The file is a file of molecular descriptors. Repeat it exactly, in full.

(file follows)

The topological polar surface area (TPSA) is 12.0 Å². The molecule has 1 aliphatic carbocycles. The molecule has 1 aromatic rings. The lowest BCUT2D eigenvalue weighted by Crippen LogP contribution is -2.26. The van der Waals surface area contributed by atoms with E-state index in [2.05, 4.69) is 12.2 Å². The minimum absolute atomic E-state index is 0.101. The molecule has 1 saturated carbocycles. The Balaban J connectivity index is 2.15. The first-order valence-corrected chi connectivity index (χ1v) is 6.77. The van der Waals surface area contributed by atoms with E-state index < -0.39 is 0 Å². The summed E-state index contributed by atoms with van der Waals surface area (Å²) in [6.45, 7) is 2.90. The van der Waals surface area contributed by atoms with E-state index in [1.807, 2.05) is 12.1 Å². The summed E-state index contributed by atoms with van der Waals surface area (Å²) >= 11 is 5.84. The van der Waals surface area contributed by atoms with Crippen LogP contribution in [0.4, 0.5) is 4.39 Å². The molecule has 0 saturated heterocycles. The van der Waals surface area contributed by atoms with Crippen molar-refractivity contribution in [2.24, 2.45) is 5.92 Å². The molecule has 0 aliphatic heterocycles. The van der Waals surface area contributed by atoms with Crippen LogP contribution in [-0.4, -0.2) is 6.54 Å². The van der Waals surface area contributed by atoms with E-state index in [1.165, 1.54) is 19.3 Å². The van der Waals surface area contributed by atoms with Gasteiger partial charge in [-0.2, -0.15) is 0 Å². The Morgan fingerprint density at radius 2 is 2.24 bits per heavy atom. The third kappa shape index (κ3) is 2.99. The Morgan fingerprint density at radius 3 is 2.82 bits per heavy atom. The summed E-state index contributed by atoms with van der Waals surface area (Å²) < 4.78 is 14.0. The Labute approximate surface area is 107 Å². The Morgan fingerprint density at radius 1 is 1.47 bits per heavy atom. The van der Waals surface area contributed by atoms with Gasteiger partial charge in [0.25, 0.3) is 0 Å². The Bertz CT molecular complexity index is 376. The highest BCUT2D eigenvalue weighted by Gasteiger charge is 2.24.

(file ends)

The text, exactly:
The topological polar surface area (TPSA) is 12.0 Å². The molecule has 1 aliphatic carbocycles. The molecule has 1 aromatic rings. The lowest BCUT2D eigenvalue weighted by Crippen LogP contribution is -2.26. The van der Waals surface area contributed by atoms with E-state index in [2.05, 4.69) is 12.2 Å². The minimum absolute atomic E-state index is 0.101. The molecule has 1 saturated carbocycles. The Balaban J connectivity index is 2.15. The first-order valence-corrected chi connectivity index (χ1v) is 6.77. The van der Waals surface area contributed by atoms with E-state index < -0.39 is 0 Å². The summed E-state index contributed by atoms with van der Waals surface area (Å²) in [6.45, 7) is 2.90. The van der Waals surface area contributed by atoms with E-state index in [1.807, 2.05) is 12.1 Å². The summed E-state index contributed by atoms with van der Waals surface area (Å²) >= 11 is 5.84. The van der Waals surface area contributed by atoms with Crippen LogP contribution in [0.4, 0.5) is 4.39 Å². The molecule has 0 saturated heterocycles. The van der Waals surface area contributed by atoms with Crippen molar-refractivity contribution in [2.24, 2.45) is 5.92 Å². The molecule has 0 aliphatic heterocycles. The van der Waals surface area contributed by atoms with Crippen LogP contribution in [-0.4, -0.2) is 6.54 Å². The van der Waals surface area contributed by atoms with E-state index in [1.165, 1.54) is 19.3 Å². The van der Waals surface area contributed by atoms with Gasteiger partial charge in [-0.2, -0.15) is 0 Å². The Morgan fingerprint density at radius 2 is 2.24 bits per heavy atom. The third kappa shape index (κ3) is 2.99. The Morgan fingerprint density at radius 3 is 2.82 bits per heavy atom. The summed E-state index contributed by atoms with van der Waals surface area (Å²) < 4.78 is 14.0. The Labute approximate surface area is 107 Å². The Morgan fingerprint density at radius 1 is 1.47 bits per heavy atom. The van der Waals surface area contributed by atoms with Gasteiger partial charge in [0.25, 0.3) is 0 Å². The Bertz CT molecular complexity index is 376. The highest BCUT2D eigenvalue weighted by Gasteiger charge is 2.24.